Beach Bag Refill: More Great Summer Books


Summer? Oh, it’s not over until we say it’s over.

Before we get into the rest of our staff recs, here’s a quick primer on two fantastic end-of-summer reads with similar titles. We highly recommend both of these beautifully written, boldly imagined novels . . . and we’re not the only ones talking about them right now.


The Underground Railroad (Oprah's Book Club) Cover Image

The Underground Railroad

Did you see the news? Already one of the most hotly anticipated fiction books of the fall, The Underground Railroad had everyone counting the days until its September release. Then — surprise! — Oprah’s Book Club named it their next selection and its publication date was moved up. It’s now available for purchase, and it will also be our First Editions Club selection for September. (Want a signed first edition? Now would be a really good time to subscribe and reserve your copy.)

Ann Patchett says, “When I was a kid I thought the Underground Railroad was an actual railroad that slaves used to escape. Clearly, I wasn’t the only one who had this idea. Colson Whitehead’s book blends the fanciful and the horrific, the deeply emotional and the coolly intellectual. What he comes up with is an American masterpiece. Hooray for Oprah for shining her bright light upon it.”


Underground Airlines Cover ImageUnderground Airlines

Many of our staff loved this book as well. Ann says, “When TIME magazine asked me to pick one book by an American author that every American should read for their 4th of July issue, I picked Underground Airlines. Set in an alternate America in which the Civil War was never fought, this book presents a world that is at once impossible and all too familiar. It changed the way I see things. It’s an amazing, important book.”


Here’s more of what our booksellers are reading and loving right now:

The Sympathizer: A Novel (Pulitzer Prize for Fiction) Cover ImageThe Sympathizer

This Pulitzer Prize-winning novel — now available in paperback — is unique, but if I had to venture a comparison it would be Catch 22. It has that ironic humor throughout. The Sympathizer unveils unexpected layers of the war in Vietnam, not from an American perspective, but from the viewpoint of a young Vietnamese man who is adept at seeing all sides of the conflict and is moved to further the cause of each side, often at cross purposes. – Karen Hayes

Chinaberry Sidewalks Cover ImageChinaberry Sidewalks

Rodney Crowell is a master storyteller in his songs. and he has the same talent on the page. Crowell’s upbringing in a hardscrabble area of Texas was shaped by parents who possessed outsized and combative personalities.  Despite these hardships, Crowell tells the story of this crazy life with love and humor. We just got a few signed copies of this book, so if you’ve never read it, now’s a great time to get yours. – Karen Hayes

The Dream Life of Astronauts: Stories Cover ImageThe Dream Life of Astronauts: Stories

The nine stories in this perfect collection revolve around Florida and the space program the way the earth revolves around the sun. Ryan brings so much talent and compassion to bear on his characters he can make the most ordinary of lives seem noble. If you don’t like short story collections, get over yourself. This one is wonderful. – Ann Patchett

In the Darkroom Cover ImageIn the Darkroom

Susan Faludi hadn’t heard from her abusive, bullying father in almost 25 years. When she finally gets an email it’s to tell her he’s back in his native Hungary and is now a woman named Stefanie. Maybe she’d like to write a book about him? The book she writes is as rich, complicated, and unexpected as anything I’ve ever read. This is a true masterpiece. – Ann Patchett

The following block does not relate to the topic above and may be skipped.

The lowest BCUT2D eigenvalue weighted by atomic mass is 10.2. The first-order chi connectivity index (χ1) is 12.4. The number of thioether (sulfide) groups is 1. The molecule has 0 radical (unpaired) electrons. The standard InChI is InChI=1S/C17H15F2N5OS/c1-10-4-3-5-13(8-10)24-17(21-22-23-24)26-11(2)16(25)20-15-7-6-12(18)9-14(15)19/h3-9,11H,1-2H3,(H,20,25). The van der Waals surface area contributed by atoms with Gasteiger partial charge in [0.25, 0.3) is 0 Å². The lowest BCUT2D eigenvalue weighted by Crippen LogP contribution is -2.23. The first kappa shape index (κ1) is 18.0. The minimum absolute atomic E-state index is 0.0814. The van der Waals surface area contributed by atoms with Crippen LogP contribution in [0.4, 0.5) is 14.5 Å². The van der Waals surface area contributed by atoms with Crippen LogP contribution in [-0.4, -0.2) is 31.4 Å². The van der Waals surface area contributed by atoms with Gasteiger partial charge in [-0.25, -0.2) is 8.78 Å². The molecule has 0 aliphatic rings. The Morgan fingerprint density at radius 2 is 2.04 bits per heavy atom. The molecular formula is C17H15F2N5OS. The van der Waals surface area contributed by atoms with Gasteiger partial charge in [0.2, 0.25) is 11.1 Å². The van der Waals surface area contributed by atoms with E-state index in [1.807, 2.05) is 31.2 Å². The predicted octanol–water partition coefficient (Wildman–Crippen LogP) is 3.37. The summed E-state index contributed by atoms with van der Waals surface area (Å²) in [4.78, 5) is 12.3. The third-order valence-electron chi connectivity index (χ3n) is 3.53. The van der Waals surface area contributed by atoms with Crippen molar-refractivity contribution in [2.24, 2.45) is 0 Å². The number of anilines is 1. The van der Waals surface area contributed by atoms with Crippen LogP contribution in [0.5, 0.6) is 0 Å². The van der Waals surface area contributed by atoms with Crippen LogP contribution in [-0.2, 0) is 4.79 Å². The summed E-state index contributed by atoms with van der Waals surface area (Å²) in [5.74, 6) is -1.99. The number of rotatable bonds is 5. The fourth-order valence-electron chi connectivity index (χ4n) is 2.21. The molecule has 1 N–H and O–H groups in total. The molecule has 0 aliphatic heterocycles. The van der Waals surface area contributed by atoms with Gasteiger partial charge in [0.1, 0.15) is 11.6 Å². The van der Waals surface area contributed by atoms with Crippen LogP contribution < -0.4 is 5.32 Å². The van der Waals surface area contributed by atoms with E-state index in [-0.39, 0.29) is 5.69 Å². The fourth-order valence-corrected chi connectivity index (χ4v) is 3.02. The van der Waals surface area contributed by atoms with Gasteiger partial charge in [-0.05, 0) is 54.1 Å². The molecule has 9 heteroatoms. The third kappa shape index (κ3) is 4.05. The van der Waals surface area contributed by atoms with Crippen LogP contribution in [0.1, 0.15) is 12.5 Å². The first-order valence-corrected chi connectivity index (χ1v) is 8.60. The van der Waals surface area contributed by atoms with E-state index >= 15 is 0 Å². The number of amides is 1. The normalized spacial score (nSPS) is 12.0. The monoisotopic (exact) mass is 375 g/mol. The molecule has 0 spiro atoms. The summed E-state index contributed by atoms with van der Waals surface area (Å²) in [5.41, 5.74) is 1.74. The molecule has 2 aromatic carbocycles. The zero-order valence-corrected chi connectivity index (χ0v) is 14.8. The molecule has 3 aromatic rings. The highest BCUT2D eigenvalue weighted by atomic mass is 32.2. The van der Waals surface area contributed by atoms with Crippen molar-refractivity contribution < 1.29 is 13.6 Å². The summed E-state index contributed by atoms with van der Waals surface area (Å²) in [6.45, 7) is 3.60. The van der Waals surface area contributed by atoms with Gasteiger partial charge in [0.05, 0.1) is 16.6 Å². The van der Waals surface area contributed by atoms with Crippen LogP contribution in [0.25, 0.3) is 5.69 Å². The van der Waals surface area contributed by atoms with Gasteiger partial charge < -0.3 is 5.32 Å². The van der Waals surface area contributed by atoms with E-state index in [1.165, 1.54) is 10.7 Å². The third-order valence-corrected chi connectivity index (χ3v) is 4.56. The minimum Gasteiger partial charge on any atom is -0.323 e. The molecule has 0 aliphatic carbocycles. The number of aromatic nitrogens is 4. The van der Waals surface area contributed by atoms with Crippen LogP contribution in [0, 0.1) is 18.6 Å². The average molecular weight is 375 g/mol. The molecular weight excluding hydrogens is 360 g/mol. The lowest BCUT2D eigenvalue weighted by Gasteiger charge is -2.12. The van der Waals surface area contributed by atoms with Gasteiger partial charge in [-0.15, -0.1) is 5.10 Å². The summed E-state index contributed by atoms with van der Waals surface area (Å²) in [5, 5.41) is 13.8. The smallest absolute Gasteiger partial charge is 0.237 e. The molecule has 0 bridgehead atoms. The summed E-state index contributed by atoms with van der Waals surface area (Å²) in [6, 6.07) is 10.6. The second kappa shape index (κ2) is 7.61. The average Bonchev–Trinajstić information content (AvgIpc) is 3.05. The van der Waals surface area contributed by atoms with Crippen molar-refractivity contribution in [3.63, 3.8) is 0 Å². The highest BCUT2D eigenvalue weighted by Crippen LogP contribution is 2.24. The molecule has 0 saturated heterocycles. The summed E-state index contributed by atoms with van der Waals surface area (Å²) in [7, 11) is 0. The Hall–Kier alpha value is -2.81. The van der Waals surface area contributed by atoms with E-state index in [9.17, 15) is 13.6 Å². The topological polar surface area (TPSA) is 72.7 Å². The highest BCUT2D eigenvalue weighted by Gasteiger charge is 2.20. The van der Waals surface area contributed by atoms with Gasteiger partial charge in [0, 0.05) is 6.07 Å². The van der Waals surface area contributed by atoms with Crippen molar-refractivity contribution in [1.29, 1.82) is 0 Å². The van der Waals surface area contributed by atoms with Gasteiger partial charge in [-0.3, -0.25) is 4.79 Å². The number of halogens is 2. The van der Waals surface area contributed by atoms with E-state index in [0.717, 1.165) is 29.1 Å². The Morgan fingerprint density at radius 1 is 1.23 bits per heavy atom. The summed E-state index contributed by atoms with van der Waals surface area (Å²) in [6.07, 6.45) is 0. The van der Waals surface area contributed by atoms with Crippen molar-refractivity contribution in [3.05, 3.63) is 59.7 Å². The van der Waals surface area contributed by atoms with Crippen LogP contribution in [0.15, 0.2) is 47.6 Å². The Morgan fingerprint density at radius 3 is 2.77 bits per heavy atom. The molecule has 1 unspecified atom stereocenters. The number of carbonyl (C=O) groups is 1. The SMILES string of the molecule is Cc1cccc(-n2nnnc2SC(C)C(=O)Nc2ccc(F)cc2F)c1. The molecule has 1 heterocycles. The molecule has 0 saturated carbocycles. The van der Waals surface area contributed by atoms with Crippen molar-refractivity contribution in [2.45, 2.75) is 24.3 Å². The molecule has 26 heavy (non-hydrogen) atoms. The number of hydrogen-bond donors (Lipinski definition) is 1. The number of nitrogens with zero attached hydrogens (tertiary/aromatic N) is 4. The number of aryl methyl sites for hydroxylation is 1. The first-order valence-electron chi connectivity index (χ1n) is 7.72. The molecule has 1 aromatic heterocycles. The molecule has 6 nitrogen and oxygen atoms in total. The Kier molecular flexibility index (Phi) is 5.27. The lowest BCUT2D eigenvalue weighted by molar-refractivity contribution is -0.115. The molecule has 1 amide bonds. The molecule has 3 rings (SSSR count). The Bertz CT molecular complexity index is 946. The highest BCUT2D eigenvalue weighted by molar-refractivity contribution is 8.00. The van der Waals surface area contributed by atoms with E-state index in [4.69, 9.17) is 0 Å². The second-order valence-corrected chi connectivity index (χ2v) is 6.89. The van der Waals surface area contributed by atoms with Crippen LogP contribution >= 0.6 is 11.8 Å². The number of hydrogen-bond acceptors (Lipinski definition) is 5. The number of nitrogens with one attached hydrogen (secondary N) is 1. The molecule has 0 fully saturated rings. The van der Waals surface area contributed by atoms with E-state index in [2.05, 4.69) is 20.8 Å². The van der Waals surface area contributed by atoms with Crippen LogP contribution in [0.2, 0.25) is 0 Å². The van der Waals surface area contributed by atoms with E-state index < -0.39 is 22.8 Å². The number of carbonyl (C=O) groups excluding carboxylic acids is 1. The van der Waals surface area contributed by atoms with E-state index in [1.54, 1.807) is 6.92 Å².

You'll Grow Out of It Cover ImageYou’ll Grow Out of It

If you’re in the mood for a laugh and you like the humor on Inside Amy Schumer, you might dig these autobiographical essays by the head writer of that show. I did. (Related: Schumer’s book, The Girl With the Lower Back Tattoo, will be out next week) – Mary Laura Philpott

I'm Supposed to Protect You from All This: A Memoir Cover ImageI’m Supposed to Protect You from All This: A Memoir

Oh hello, memoir I didn’t know I wanted to read until I was already reading it and loving it. Spiegelman is the daughter of Francoise Mouly, art director of The New Yorker, and Maus creator Art Spiegelman — and a tremendously gifted writer in her own right. – Mary Laura Philpott

The Hopefuls Cover ImageThe Hopefuls

Here’s a crowd-pleasing summer read full of wickedly funny social commentary. As an extra-timely bonus, it’s set in DC and shines a not-so-flattering light on all that goes on behind the scenes in an election. – Mary Laura Philpott

Joe Gould's Teeth Cover ImageJoe Gould’s Teeth

My favorite kind of nonfiction happens when an author can find a small thread of history and unravel it to show the true fabric of not only that time, but ours as well. Jill Lepore does precisely this, and she does it beautifully. – Lindsay Lynch

Suck and Blow: And Other Stories I'm Not Supposed to Tell Cover ImageSuck and Blow: And Other Stories I’m Not Supposed to Tell

John Popper is hilarious. His stories from high school, NYC, and the HORDE tours will take you back — but I bet you’ve never heard any of these before! – Sissy Gardner

Will & I: A Memoir Cover ImageWill & I: A Memoir

Byars, a Sewanee graduate, describes his recovery from a near fatal stroke. His humor and poetic language hooked me immediately. – Sissy Gardner

Marrow Island Cover ImageMarrow Island

This is the kind of book that makes me want to flip ahead to know how everything turns out. – Ginger Nalley

The Light of Paris Cover ImageThe Light of Paris

Summer is almost done, so: run away to the charm of Jazz Age Paris, run away to your hometown and the artistic dreams you thought were lost, and run away to follow Madeleine and Margie as they escape expectations to discover the unimaginable. – Grace Wright

How to Set a Fire and Why Cover ImageHow to Set a Fire and Why

As quirky and original as The Curious Incident of the Dog in The Nightime, as fully realized a character as Ellen Foster with shades of The House of Sand and Fog. An addictive read that you’ll remember — with good reason — for all the days to come. – River Jordan